LVC Alum Launches Military Dental Career, Enjoys Giving Healthy, Beautiful Smiles

Dr. Colleen O'Neill Segall head shot

Dr. Colleen O’Neill Segall ’10, biology, was inspired by her LVC faculty, among other factors, to pursue a medical and military career. Segall, recently promoted to Major in the U.S. Army, earned her doctor of medicine in dentistry degree from the University of Pennsylvania School of Dental Medicine in 2014.

Segall selected LVC in part due to a recommendation from Richard Eckert M’08, one of her favorite high school teachers. “I greatly valued his input and he spoke highly of the College’s science program. Plus, my parents loved the campus and I received a half-tuition scholarship.”

At LVC, Segall worked on a combined microbiology and organic research project with Dr. Timothy Peelen, associate professor of chemistry, for which they received a Merck–AAAS grant. She also conducted summer research, noting “It was a blast with faculty and my friends.

“I had so many wonderful faculty and am grateful for the experiences I had,” said Segall. “I’m thankful for Dr. Peelen who taught me ‘patience is a virtue,’ Dr. Wolfe, who believed in me even when I doubted myself, and Dr. Walter Patton [chair and associate professor of chemistry], who went the extra mile to prepare me for dental school interviews and the Dental Admission Test.”

Though dentistry wasn’t set in stone until observing her dentist in practice, Segall knew from an early age she wanted to be in healthcare and have a profession that helped others. “I enjoy the marriage of science and arts in dentistry. I enjoy giving people healthy, beautiful smiles!”

Segall, a member of the U.S. Army Dental Corps, is preparing to graduate from a civilian residency program in pediatric dentistry at Texas A&M College of Dentistry in Dallas, Texas. She also helps staff dental clinics at the Texas Scottish Rite Hospital for Children and Children’s Medical Center in Dallas.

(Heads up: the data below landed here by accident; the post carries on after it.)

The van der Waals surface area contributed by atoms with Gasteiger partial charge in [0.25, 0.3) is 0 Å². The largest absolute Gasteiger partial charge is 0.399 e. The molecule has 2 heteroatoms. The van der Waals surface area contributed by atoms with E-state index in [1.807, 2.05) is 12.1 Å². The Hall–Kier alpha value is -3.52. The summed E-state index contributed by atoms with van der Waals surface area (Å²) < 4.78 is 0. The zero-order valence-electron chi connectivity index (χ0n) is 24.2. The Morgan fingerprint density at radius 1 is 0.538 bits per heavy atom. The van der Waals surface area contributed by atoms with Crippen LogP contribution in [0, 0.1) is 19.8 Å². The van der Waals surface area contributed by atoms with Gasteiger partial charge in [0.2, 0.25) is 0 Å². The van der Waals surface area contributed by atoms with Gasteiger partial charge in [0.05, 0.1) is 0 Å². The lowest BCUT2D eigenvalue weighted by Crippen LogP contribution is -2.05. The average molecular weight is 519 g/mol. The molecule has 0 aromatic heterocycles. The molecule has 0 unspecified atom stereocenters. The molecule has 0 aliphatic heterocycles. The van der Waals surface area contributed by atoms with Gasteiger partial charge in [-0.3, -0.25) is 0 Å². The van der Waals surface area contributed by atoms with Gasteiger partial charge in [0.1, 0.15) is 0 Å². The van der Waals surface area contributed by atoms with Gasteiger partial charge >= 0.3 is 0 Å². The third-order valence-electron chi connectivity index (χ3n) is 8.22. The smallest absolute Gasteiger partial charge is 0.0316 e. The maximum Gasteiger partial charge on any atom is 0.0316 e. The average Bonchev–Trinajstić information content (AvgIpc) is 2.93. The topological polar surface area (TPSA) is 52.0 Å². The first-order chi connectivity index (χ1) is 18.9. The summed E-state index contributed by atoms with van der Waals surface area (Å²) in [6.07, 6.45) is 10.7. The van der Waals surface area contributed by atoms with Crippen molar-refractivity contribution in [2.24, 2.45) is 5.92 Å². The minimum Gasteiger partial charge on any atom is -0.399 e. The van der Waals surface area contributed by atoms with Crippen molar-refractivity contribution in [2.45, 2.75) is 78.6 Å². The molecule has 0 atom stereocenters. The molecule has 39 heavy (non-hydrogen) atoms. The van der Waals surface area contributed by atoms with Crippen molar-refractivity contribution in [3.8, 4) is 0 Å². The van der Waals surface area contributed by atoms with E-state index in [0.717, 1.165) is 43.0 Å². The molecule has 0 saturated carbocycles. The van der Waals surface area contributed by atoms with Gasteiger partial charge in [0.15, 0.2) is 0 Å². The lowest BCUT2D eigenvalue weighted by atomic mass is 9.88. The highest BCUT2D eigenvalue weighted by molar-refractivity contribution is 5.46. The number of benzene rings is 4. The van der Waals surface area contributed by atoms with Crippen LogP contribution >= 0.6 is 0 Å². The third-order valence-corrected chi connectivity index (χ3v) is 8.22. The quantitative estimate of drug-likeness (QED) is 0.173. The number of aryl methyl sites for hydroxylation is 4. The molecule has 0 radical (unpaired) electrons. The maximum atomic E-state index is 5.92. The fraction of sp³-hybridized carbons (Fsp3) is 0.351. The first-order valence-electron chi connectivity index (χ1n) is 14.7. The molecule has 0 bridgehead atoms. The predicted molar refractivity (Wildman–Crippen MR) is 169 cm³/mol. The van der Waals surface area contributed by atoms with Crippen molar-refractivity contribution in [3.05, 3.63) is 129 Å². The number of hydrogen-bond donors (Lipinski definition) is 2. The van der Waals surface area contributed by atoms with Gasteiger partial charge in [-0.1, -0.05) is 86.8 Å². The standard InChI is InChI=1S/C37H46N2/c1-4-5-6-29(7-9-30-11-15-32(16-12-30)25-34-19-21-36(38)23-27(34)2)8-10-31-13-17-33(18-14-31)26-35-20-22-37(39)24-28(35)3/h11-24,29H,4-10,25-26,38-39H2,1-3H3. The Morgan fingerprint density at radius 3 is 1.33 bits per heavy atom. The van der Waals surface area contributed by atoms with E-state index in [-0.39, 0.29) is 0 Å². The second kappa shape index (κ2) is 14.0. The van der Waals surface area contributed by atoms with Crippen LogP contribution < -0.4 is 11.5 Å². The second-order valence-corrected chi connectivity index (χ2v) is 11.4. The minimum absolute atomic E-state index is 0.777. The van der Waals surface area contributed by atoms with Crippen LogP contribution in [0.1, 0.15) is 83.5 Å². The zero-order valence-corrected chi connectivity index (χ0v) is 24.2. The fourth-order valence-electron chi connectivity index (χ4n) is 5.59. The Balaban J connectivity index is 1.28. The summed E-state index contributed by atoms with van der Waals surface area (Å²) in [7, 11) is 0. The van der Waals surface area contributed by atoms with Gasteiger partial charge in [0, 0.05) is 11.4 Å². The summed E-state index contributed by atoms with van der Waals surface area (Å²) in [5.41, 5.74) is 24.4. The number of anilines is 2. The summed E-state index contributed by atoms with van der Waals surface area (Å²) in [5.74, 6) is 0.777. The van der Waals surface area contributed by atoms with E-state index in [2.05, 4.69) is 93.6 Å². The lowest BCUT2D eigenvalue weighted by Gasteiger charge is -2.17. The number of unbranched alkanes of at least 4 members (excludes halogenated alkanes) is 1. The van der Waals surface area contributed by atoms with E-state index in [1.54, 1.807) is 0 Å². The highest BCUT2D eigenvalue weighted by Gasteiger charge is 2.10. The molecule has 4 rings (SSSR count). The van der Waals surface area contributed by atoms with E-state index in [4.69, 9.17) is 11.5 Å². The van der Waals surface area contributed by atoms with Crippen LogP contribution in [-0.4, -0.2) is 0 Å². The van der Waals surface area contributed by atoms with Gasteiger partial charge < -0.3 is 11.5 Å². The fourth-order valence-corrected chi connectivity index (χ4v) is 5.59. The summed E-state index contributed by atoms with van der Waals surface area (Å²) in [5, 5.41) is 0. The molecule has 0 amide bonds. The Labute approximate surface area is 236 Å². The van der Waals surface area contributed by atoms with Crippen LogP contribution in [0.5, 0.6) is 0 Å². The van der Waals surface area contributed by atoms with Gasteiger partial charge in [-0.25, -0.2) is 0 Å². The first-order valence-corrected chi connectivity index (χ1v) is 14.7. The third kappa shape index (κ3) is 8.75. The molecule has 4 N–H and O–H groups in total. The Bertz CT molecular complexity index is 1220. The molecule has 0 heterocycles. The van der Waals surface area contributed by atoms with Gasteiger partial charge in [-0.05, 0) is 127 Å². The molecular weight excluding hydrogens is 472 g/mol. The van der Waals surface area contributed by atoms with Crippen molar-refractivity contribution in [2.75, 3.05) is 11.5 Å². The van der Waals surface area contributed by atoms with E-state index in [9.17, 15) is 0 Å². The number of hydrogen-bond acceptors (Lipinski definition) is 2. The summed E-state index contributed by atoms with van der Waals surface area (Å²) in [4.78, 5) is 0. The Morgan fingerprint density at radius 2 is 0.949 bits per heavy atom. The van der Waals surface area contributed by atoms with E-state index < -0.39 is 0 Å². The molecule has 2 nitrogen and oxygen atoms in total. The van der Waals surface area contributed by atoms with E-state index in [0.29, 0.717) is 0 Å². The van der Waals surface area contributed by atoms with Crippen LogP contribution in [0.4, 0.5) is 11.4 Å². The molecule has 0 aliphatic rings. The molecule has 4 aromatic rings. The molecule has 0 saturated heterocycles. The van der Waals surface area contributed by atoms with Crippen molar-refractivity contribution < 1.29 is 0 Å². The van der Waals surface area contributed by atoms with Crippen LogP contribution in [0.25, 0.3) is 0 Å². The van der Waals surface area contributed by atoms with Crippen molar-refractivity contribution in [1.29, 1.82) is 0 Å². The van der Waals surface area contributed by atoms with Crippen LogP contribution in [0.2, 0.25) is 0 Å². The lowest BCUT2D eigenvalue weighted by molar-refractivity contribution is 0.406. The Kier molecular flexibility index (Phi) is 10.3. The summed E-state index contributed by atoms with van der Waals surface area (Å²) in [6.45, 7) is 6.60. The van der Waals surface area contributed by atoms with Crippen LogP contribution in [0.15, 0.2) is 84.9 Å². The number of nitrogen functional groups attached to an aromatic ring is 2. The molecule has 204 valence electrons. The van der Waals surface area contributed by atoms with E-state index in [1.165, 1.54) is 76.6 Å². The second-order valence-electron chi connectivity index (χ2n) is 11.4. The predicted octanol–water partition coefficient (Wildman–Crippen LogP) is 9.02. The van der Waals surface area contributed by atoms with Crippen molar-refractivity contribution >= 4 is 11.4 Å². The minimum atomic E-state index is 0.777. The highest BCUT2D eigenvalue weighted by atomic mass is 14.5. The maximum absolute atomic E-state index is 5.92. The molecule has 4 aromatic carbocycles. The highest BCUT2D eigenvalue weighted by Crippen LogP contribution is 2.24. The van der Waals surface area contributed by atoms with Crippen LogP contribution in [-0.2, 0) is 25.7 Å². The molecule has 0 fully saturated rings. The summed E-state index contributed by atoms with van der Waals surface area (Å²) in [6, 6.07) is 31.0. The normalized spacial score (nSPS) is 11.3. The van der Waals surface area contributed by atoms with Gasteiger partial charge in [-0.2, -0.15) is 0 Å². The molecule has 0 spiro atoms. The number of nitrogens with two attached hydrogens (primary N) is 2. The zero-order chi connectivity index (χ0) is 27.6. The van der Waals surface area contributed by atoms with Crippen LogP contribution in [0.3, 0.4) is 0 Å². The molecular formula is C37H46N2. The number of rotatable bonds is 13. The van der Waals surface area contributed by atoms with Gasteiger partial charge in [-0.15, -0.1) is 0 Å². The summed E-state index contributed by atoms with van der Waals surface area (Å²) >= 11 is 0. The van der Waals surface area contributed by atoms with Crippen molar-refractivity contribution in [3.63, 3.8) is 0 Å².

“Most of the dental clinics in Dallas were closed for routine dental visits during the COVID-19 pandemic,” said Segall. “However, we remained open at each site to handle dental emergencies, which meant we were busy. I’m glad we could serve as a safety net for so many children in the area. Treating patients gives me a sense of purpose.”

Though the situation is improving in her area, Segall and her colleagues are still being very cautious.

“We have adequate Personal Protection Equipment (PPE) under current circumstances but are being very cautious in how we re-open. We are spacing appointments and seeing fewer patients each day than we did pre-COVID. However, as we begin to ‘return to normal,’ acquiring adequate PPE has been a challenge for us and clinics across the country.”

Despite these challenges, Segall noted, “Our patients and families have been extremely understanding and respectful of hospital protocols and policies. It’s made my job so much easier having families accommodate these changes.”

Segall, who plans to return to Ft. Hood to care for the children of soldiers after her residency, “loves the happiness I gain from caring for our patients—the soldiers and their dependents. They are my heroes. I have their back… well, at least their teeth!”

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